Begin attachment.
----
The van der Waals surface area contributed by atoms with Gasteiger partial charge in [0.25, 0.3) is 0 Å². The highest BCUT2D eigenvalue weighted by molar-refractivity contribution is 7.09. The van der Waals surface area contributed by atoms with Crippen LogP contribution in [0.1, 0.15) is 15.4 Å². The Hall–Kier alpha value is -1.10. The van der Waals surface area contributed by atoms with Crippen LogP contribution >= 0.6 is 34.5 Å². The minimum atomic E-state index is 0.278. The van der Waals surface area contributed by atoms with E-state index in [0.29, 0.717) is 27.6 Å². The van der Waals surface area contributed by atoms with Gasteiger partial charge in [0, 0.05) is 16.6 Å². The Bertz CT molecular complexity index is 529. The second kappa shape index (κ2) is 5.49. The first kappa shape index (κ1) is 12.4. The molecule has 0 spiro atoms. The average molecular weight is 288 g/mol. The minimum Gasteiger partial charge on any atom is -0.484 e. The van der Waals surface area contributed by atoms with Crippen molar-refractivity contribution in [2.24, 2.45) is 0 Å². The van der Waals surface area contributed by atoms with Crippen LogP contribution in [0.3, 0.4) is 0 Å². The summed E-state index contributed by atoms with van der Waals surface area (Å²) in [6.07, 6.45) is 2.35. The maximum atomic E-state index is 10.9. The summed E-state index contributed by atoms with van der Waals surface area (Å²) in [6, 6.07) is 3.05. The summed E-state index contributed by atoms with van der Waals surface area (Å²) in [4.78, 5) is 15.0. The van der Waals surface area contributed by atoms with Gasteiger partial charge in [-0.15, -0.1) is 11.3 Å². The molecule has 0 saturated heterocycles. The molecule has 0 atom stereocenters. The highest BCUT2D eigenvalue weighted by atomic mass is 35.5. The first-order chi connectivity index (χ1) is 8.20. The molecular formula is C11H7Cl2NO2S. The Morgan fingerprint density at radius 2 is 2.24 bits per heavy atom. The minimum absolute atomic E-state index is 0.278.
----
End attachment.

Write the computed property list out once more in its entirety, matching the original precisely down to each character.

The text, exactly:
The van der Waals surface area contributed by atoms with Gasteiger partial charge in [0.25, 0.3) is 0 Å². The highest BCUT2D eigenvalue weighted by molar-refractivity contribution is 7.09. The van der Waals surface area contributed by atoms with Crippen LogP contribution in [0.1, 0.15) is 15.4 Å². The Hall–Kier alpha value is -1.10. The van der Waals surface area contributed by atoms with Crippen LogP contribution >= 0.6 is 34.5 Å². The minimum atomic E-state index is 0.278. The van der Waals surface area contributed by atoms with E-state index in [0.29, 0.717) is 27.6 Å². The van der Waals surface area contributed by atoms with Gasteiger partial charge in [0, 0.05) is 16.6 Å². The Bertz CT molecular complexity index is 529. The second kappa shape index (κ2) is 5.49. The first kappa shape index (κ1) is 12.4. The molecule has 0 spiro atoms. The average molecular weight is 288 g/mol. The minimum Gasteiger partial charge on any atom is -0.484 e. The van der Waals surface area contributed by atoms with Crippen molar-refractivity contribution in [2.24, 2.45) is 0 Å². The van der Waals surface area contributed by atoms with Crippen LogP contribution in [0.3, 0.4) is 0 Å². The summed E-state index contributed by atoms with van der Waals surface area (Å²) in [6.07, 6.45) is 2.35. The maximum atomic E-state index is 10.9. The summed E-state index contributed by atoms with van der Waals surface area (Å²) in [6, 6.07) is 3.05. The summed E-state index contributed by atoms with van der Waals surface area (Å²) in [4.78, 5) is 15.0. The van der Waals surface area contributed by atoms with Gasteiger partial charge in [-0.15, -0.1) is 11.3 Å². The molecule has 0 saturated heterocycles. The molecule has 0 atom stereocenters. The highest BCUT2D eigenvalue weighted by atomic mass is 35.5. The first-order chi connectivity index (χ1) is 8.20. The molecular formula is C11H7Cl2NO2S. The Morgan fingerprint density at radius 2 is 2.24 bits per heavy atom. The minimum absolute atomic E-state index is 0.278.